Andrew Carnegie: Hero or Not?

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Hero. This word applies to a person who steps out of any planned schedule to do good deeds. They take sacrifices to help others and make an impact on many people’s lives. Heroes inspire others in the same field to emulate them. They often are good people without needing any type of recognition. America needed heroes in it’s times of economic struggle. There are mixed feelings whether Andrew Carnegie, the huge businessman, deserves the title of being a hero. Document 2 clarifies Andrew Carnegie’s thoughts on survival of the fittest.

He believes the operation of business should be in the hands of a wealthy person who is capable. Carnegie likes Social Darwinism because it earned him his place in society, being rich. He believes this theory is beneficial to everyone, meanwhile the people living in poverty would say something completely different. Another instance that shows his obsession with money is in the third document. He states he would leave a business that only gave you a money statement once a year. The sixth document clearly shows some of Carnegie’s steel companies.

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He controlled many parts of the steel making process, taking part in vertical integration. He was definitely a hero in the business field, leaving a legacy in steel mills. Document 6 gives Carnegie a bad look. It gives the impression he is this rich and powerful businessman that is treating his workers poorly. He is a millionaire and donates his money for many good causes, but meanwhile, his workers are being paid very poorly. Document 7 sheds an even brighter light on how poorly his workers are paid. In a year, people were only making half of what they needed to support their families.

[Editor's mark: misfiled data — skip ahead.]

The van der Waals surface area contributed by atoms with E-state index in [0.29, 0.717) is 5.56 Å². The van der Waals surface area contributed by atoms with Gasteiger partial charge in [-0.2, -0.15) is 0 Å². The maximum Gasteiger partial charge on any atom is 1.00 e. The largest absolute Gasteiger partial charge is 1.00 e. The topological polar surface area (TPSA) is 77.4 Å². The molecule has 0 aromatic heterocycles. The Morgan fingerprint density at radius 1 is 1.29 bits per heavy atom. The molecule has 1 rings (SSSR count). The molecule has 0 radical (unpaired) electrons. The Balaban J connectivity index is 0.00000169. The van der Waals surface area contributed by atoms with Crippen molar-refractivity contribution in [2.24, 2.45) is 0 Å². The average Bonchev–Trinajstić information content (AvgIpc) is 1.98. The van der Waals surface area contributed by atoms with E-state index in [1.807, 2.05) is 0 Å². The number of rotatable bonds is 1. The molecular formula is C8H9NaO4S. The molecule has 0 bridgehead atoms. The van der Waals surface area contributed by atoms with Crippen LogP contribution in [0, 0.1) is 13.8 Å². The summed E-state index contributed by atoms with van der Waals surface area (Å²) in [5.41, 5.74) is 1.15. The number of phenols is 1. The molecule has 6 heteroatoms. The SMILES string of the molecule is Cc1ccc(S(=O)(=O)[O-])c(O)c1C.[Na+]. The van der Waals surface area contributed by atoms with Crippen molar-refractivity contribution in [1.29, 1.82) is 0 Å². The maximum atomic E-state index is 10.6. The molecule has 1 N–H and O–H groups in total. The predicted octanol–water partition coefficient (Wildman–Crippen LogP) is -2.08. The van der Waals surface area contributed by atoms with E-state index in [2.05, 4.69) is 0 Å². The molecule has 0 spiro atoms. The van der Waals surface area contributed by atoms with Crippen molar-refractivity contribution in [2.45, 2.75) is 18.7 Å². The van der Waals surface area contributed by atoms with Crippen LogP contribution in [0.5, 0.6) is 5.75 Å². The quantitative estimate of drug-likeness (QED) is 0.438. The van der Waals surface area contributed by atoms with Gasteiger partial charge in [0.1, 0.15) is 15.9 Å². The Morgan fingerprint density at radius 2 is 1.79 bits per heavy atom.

Carnegie was making hundreds of thousands more money than his workers, and he could have put his money towards better wages rather than donations. The tenth document really exemplified Carnegie from a worker’s point of view. Steel mill workers believed he had a double personality because of their terrible wages. Their wages would continue being cut and cut, meanwhile Carnegie was taking his money and using it to fund libraries. It really bothered them that a millionaire like him could not put his money to better use in their minds.

They saw him as just indifferently giving his money away to charities and to benefit his hometown and where he came from. Andrew Carnegie seems to be a hero. Although, he was not a hero in the way that he was cutting wages and using his millions for something else. However, he is a hero because he did put good use to his money in some ways. Document 8 is almost like Carnegie giving his own definition of the word hero. He says men should do good throughout their lives, and not wait until they’re dead to give away all of their money. He believes anyone with money should distribute it during his or her lives.

Also, he states that wealthy individuals need to be leaders for others. They can do this by being modest, also by sharing their experience and wisdom with others who might not have those qualities. He thinks that if one dies with a significant amount of money, they have disgraced their life. Andrew Carnegie followed all of these statements he preached about wealth. This makes him a hero for sending his knowledge on to others and being a good person in his lifetime. He practiced what he preached and did not wait until he died to give away his money.

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Andrew Carnegie: Hero or Not?. (2017, Jan 27). Retrieved from

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